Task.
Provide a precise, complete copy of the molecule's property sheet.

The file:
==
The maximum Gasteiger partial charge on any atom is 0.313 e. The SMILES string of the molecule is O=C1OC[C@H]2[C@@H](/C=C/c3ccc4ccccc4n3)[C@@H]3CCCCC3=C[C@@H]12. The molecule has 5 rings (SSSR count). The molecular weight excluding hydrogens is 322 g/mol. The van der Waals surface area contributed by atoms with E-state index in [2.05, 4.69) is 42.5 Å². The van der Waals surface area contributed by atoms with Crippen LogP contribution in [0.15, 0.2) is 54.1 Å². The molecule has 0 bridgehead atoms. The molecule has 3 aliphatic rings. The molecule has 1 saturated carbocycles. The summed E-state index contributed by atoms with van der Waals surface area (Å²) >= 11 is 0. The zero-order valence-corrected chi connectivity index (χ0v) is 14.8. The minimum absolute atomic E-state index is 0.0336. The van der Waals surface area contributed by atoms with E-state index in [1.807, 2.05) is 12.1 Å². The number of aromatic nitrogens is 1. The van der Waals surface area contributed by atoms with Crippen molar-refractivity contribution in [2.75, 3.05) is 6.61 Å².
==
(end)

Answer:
The maximum Gasteiger partial charge on any atom is 0.313 e. The SMILES string of the molecule is O=C1OC[C@H]2[C@@H](/C=C/c3ccc4ccccc4n3)[C@@H]3CCCCC3=C[C@@H]12. The molecule has 5 rings (SSSR count). The molecular weight excluding hydrogens is 322 g/mol. The van der Waals surface area contributed by atoms with E-state index in [2.05, 4.69) is 42.5 Å². The van der Waals surface area contributed by atoms with Crippen LogP contribution in [0.15, 0.2) is 54.1 Å². The molecule has 0 bridgehead atoms. The molecule has 3 aliphatic rings. The molecule has 1 saturated carbocycles. The summed E-state index contributed by atoms with van der Waals surface area (Å²) >= 11 is 0. The zero-order valence-corrected chi connectivity index (χ0v) is 14.8. The minimum absolute atomic E-state index is 0.0336. The van der Waals surface area contributed by atoms with E-state index in [1.807, 2.05) is 12.1 Å². The number of aromatic nitrogens is 1. The van der Waals surface area contributed by atoms with Crippen molar-refractivity contribution in [2.75, 3.05) is 6.61 Å².